EXCLUSIVE: Estée Lauder’s Belles Of The Ball-------
When translated into beauty terms, the Costume Institute’s “American Woman” exhibition immediately registers as a single name: Estée Lauder. The company’s Queens-born founder built her eponymous brand from humble New York beginnings into a global empire that has undeniably fashioned our national identity. “It’s really an American company with an international face,” stylist Mary Alice Stephenson offered as she watched Lauder’s Global Makeup Stylist, Rick DiCecca, use Lauder’s Signature Eyeshadow Quad in Black Smoke to build a shimmering smoky eye on Chinese model and brand spokesperson Liu Wen at the Surrey Hotel only a few hours before red-carpet festivities got underway this evening. Lauder’s other new face, French beauty Constance Jablonski, sat alongside Wen, waiting for her turn in Dicecca’s chair. To bring it all back to the U.S. of A., Stephenson made a point to dress the Met Gala newbies in designs from local talents—a hand-stitched, beaded Naeem Khan number for Wen and a feathered sleeveless Jason Wu shift for Jablonski.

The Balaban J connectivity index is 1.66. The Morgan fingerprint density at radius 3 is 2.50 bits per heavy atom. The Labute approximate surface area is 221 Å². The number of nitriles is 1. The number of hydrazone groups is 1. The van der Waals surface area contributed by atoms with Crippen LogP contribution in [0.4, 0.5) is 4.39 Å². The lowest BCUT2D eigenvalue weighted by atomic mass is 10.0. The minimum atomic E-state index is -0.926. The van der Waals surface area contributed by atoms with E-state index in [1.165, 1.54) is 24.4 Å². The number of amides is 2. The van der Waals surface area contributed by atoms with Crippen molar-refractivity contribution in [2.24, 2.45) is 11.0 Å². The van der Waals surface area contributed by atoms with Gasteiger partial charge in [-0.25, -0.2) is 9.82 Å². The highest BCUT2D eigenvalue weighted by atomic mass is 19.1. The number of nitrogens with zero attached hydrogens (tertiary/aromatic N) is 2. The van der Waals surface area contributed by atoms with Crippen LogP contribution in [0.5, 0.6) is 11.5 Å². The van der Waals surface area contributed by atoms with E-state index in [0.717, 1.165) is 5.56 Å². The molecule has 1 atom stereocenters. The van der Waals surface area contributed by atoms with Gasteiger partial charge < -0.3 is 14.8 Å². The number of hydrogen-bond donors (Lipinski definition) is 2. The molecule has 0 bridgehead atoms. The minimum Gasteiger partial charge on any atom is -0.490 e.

And what of Hilary Rhoda—perhaps Lauder’s most recognizable face and the woman designer Prabal Gurung calls “the only true American model working right now?” Tweeting, of course, in the suite’s adjacent room, where makeup artist Kaoru Okubo was crafting a seriously dark eye and nude lip to compliment Gurung’s structural black and red double-faced satin dress. Rhoda is tall and athletically built, with strong brows and tan skin—you immediately understand Gurung’s assessment when in her presence. Having been to a few Met balls in her day, she took liberties with her glam squad. “I know my face,” Rhoda said, reaching for Lauder’s Sumptuous Waterproof Bold Volume Lifting Mascara and its Double Wear Eyeliner in Onyx to apply additional pigment over Okubo’s base of Pure Color Eyeshadow in Black Crystal. She also opted for Lauder’s Bronze Goddess Soft Matte Bronzer. A high-and-tight slicked-back chignon that hairstylist Rudi Lewis created using a glycerin-dipped comb completed Rhoda’s tough, edgy beauty look. “American fashion allows you to see the woman first, before the clothes,” Rhoda said as she headed toward the car that would take her to the museum. We’re guessing there was nary an onlooker who could keep their eyes off the 23-year-old from Maryland as she walked up those 26 steps.